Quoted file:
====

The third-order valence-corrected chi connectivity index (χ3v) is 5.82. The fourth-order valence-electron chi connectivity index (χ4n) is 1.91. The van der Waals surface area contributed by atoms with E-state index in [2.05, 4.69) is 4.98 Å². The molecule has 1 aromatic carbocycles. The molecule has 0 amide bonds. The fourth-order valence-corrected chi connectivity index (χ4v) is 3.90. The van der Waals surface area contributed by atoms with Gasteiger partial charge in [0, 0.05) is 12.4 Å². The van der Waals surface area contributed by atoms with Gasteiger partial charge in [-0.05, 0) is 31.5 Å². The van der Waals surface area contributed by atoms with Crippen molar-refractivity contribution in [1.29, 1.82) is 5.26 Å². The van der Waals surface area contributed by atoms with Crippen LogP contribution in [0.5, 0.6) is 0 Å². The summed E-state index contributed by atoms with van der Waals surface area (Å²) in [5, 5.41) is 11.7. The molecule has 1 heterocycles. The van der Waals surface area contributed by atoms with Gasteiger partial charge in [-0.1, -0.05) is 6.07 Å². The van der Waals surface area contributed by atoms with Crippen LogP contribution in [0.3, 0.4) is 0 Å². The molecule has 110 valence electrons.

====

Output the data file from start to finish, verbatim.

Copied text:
The third-order valence-corrected chi connectivity index (χ3v) is 5.82. The fourth-order valence-electron chi connectivity index (χ4n) is 1.91. The van der Waals surface area contributed by atoms with E-state index in [2.05, 4.69) is 4.98 Å². The molecule has 1 aromatic carbocycles. The molecule has 0 amide bonds. The fourth-order valence-corrected chi connectivity index (χ4v) is 3.90. The van der Waals surface area contributed by atoms with Gasteiger partial charge in [0, 0.05) is 12.4 Å². The van der Waals surface area contributed by atoms with Gasteiger partial charge in [-0.05, 0) is 31.5 Å². The van der Waals surface area contributed by atoms with Crippen molar-refractivity contribution in [1.29, 1.82) is 5.26 Å². The van der Waals surface area contributed by atoms with Crippen LogP contribution in [0.5, 0.6) is 0 Å². The summed E-state index contributed by atoms with van der Waals surface area (Å²) in [5, 5.41) is 11.7. The molecule has 1 heterocycles. The van der Waals surface area contributed by atoms with Gasteiger partial charge in [-0.1, -0.05) is 6.07 Å². The van der Waals surface area contributed by atoms with Crippen LogP contribution in [0.3, 0.4) is 0 Å². The molecule has 110 valence electrons.